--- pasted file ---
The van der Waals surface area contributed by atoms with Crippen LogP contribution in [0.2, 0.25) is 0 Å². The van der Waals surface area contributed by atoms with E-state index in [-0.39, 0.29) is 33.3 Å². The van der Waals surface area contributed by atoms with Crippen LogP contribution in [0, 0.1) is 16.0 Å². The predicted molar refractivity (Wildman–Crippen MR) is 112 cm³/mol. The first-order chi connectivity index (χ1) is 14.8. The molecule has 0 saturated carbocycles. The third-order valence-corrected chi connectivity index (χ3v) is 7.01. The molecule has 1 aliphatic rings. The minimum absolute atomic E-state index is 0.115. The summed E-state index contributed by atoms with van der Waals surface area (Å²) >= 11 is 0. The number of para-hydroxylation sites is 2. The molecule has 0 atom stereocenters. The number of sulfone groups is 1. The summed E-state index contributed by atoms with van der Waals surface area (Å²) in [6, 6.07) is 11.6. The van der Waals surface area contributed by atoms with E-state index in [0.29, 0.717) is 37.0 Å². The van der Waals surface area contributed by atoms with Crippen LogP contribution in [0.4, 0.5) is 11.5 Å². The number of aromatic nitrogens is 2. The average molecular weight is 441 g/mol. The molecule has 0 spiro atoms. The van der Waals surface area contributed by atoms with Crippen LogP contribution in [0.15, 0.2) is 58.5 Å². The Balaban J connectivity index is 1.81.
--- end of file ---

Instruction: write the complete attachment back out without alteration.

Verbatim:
The van der Waals surface area contributed by atoms with Crippen LogP contribution in [0.2, 0.25) is 0 Å². The van der Waals surface area contributed by atoms with E-state index in [-0.39, 0.29) is 33.3 Å². The van der Waals surface area contributed by atoms with Crippen LogP contribution in [0, 0.1) is 16.0 Å². The predicted molar refractivity (Wildman–Crippen MR) is 112 cm³/mol. The first-order chi connectivity index (χ1) is 14.8. The molecule has 0 saturated carbocycles. The third-order valence-corrected chi connectivity index (χ3v) is 7.01. The molecule has 1 aliphatic rings. The minimum absolute atomic E-state index is 0.115. The summed E-state index contributed by atoms with van der Waals surface area (Å²) >= 11 is 0. The number of para-hydroxylation sites is 2. The molecule has 0 atom stereocenters. The number of sulfone groups is 1. The summed E-state index contributed by atoms with van der Waals surface area (Å²) in [6, 6.07) is 11.6. The van der Waals surface area contributed by atoms with E-state index in [0.29, 0.717) is 37.0 Å². The van der Waals surface area contributed by atoms with Crippen LogP contribution in [0.4, 0.5) is 11.5 Å². The number of aromatic nitrogens is 2. The average molecular weight is 441 g/mol. The molecule has 0 spiro atoms. The van der Waals surface area contributed by atoms with Crippen LogP contribution in [0.15, 0.2) is 58.5 Å². The Balaban J connectivity index is 1.81.